Turkey’s leading left-wing formation, the Kurdish-led People’s Democratic Party (HDP), the third-largest party in parliament, was shut down on March 17 by the Turkish Constitutional Court, doubtless under instruction from President Recep Tayyip Erdoğan. At the same time, in an attempt to decapitate the party, 687 of its leaders were formally banned from holding public office for five years, including many amongst the thousands of party supporters already in jail. Some of these are facing life sentences. Journalist Frederike Geerdink, a close observer of the Turkish political scene, says that ‘every relevant person you can think of is on this list.’
Simultaneously the leading HDP parliamentary deputy Ömer Faruk Gergerlioğlu was expelled from parliament and stripped of his parliamentary immunity, a sure sign of upcoming prosecution.
The pretext for these actions was the party’s involvement in anti-government protests in 2014. In reality, it is part of long-term preparations for the 2023 local elections. The aim is to ensure majorities for Erdoğan’s Islamist AKP (Justice and Welfare Party) and its allies, the fascist National Party Movement (MHP) win local authorities and mayors in areas where the HDP is strong, especially in the southeast of the country. Apparently, the MHP leader Devlet Bahçeli pushed hardest for the ban, probably calculating that without the HDP in the field, the MHP could strengthen its vote.
A hundred thousand celebrate Newroz and support HDP in Istanbul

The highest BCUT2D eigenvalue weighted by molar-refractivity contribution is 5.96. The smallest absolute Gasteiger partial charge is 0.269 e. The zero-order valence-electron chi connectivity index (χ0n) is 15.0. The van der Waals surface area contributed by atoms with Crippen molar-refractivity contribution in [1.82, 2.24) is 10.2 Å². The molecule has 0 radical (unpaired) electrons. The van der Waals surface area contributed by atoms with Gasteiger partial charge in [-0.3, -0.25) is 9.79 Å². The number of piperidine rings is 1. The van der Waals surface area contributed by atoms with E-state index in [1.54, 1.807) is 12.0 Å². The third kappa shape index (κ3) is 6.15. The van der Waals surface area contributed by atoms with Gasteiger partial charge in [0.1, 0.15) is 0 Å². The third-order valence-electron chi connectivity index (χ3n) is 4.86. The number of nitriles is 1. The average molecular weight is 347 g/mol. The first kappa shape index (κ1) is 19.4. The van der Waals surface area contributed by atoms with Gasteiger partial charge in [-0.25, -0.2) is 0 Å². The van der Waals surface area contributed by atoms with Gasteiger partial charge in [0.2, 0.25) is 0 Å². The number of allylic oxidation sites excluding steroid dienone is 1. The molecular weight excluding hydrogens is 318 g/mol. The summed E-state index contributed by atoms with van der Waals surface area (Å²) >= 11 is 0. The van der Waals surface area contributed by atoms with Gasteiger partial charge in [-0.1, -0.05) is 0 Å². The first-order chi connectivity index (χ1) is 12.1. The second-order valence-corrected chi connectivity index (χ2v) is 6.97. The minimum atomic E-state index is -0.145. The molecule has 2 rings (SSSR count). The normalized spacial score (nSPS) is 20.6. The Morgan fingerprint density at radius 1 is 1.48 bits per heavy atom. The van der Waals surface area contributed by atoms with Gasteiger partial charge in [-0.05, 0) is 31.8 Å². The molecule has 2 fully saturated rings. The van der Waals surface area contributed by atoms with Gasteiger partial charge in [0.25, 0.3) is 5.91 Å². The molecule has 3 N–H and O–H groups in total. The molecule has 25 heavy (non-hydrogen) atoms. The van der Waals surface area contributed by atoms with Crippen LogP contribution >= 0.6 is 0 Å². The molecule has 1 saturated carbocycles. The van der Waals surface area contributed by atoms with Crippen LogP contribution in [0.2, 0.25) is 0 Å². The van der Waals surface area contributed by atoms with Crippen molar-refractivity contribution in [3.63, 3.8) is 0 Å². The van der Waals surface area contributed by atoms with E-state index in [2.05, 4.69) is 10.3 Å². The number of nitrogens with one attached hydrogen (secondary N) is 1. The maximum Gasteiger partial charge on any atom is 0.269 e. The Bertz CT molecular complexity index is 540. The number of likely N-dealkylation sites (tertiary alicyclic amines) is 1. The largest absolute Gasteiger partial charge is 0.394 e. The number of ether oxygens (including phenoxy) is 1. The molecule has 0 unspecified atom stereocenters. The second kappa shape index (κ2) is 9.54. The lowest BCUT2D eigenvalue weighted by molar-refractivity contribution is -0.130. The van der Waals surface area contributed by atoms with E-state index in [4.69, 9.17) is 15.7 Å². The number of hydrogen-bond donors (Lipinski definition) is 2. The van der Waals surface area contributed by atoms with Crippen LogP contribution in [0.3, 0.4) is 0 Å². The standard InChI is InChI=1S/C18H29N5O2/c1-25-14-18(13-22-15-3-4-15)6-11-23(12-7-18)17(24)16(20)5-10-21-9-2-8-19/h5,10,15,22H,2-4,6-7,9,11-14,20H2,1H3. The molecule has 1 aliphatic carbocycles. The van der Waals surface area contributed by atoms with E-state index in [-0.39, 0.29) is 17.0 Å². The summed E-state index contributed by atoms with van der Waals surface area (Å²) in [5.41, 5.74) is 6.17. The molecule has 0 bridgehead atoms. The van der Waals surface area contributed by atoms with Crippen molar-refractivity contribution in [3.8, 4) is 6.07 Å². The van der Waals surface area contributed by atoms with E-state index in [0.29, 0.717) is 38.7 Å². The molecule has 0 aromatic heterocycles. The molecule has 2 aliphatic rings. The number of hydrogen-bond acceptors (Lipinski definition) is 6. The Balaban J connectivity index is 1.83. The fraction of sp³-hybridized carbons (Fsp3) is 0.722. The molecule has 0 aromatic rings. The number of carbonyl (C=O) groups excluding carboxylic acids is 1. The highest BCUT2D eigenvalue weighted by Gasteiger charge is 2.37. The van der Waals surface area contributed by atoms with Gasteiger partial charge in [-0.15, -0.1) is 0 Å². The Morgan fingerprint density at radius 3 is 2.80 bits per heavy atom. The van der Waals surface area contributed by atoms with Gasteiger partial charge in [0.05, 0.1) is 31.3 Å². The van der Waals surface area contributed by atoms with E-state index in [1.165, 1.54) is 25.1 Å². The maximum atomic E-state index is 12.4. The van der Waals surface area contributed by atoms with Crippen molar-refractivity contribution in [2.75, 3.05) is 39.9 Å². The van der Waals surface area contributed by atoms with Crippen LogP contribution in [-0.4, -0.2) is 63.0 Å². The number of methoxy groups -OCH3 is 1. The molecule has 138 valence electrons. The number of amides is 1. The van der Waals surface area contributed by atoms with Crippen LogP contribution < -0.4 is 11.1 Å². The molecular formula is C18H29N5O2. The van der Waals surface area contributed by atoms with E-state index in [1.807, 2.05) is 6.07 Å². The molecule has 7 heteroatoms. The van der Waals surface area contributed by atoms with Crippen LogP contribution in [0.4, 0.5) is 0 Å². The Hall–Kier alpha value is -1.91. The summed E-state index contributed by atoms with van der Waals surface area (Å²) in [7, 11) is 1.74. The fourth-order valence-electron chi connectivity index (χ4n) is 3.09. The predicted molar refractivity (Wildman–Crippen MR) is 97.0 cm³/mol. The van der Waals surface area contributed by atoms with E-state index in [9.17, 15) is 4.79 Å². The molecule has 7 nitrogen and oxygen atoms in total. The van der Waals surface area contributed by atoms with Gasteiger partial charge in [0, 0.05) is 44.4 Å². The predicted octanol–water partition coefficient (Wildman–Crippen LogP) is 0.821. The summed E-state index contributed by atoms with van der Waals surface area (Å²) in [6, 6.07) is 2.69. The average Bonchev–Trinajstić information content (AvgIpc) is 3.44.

A few days after the ban on the party was announced, hundreds of thousands of people of Kurdish origin, and many others, demonstrated their support for the HDP during celebrations for Newroz, the Kurdish New Year. The turnout in Istanbul was massive, as it was in Izmir and also Amed (Diyarbakir) and Van in the Turkish heartland in the southeast of the country, what the Kurds call North Kurdistan.
The mobilisation in Istanbul was explicitly billed as being against fascism and against Erdoğan’s decision to pull Turkey out of the Istanbul Convention, a non-binding human rights agreement of the Council of Europe against violence against women and domestic violence, which the Turkish government says is contrary to ‘family values.’ Violence against women and femicide are rampant in Turkey. The withdrawal from the convention is a blatant demonstration of the patriarchal and misogynistic meaning of the AKP’s version of Islamism.
Since the failed military coup in 2016, tens of thousands of regime opponents have been in jail and more than 90,000 teachers, journalists, and civil servants have been dismissed from their jobs. Anti-regime newspapers and TV channels have been closed down.
Despite the closing of many of HDP offices and the jailing of hundreds of its members, mass support for the party is still a thorn in Erdoğan’s side. His government is also facing a growing economic crisis. Turkey’s economic growth has been fuelled by foreign investment, which needs high-interest rates. On the other hand, the networks of AKP support and clientelism among the middle class and the poor require cheap loans, and that means keeping interest rates low. Last week Erdoğan sacked the president of the central bank, Naci Agbal, for raising interest rates to 16%. The predictable result was a massive fall in the value of the Turkish lira on international markets, certain to promote inflation and a fall in living standards.
A central factor in the Turkish economic crisis is the profligate military spending, which has doubled since 2008. Turkey’s AKP is an example of modern fascism in power, however, Erdoğan still has to take account of the weight and power of the military. The country’s huge army is needed to maintain internal order especially against the dissident Kurdish population, but also against the Kurdish populations in Syria and Iraq.